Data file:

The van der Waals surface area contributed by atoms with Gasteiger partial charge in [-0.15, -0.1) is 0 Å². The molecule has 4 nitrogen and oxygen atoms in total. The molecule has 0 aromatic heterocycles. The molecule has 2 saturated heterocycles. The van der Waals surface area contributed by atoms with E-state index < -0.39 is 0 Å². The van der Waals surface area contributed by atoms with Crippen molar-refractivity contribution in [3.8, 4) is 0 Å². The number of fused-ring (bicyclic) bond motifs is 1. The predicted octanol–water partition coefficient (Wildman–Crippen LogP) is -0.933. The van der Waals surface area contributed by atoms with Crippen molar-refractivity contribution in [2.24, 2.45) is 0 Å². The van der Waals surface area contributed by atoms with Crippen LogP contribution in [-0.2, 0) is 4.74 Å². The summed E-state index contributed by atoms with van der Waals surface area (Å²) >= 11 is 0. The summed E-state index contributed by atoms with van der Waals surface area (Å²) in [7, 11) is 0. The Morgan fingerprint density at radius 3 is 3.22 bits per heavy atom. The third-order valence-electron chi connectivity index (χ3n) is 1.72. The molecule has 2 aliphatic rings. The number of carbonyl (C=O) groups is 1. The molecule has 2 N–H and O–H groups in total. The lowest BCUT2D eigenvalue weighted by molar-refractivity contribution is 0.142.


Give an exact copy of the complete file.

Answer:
The van der Waals surface area contributed by atoms with Gasteiger partial charge in [-0.15, -0.1) is 0 Å². The molecule has 4 nitrogen and oxygen atoms in total. The molecule has 0 aromatic heterocycles. The molecule has 2 saturated heterocycles. The van der Waals surface area contributed by atoms with E-state index < -0.39 is 0 Å². The van der Waals surface area contributed by atoms with Crippen molar-refractivity contribution in [3.8, 4) is 0 Å². The number of fused-ring (bicyclic) bond motifs is 1. The predicted octanol–water partition coefficient (Wildman–Crippen LogP) is -0.933. The van der Waals surface area contributed by atoms with Crippen molar-refractivity contribution in [2.24, 2.45) is 0 Å². The van der Waals surface area contributed by atoms with Crippen LogP contribution in [-0.2, 0) is 4.74 Å². The summed E-state index contributed by atoms with van der Waals surface area (Å²) >= 11 is 0. The summed E-state index contributed by atoms with van der Waals surface area (Å²) in [7, 11) is 0. The Morgan fingerprint density at radius 3 is 3.22 bits per heavy atom. The third-order valence-electron chi connectivity index (χ3n) is 1.72. The molecule has 2 aliphatic rings. The number of carbonyl (C=O) groups is 1. The molecule has 2 N–H and O–H groups in total. The lowest BCUT2D eigenvalue weighted by molar-refractivity contribution is 0.142.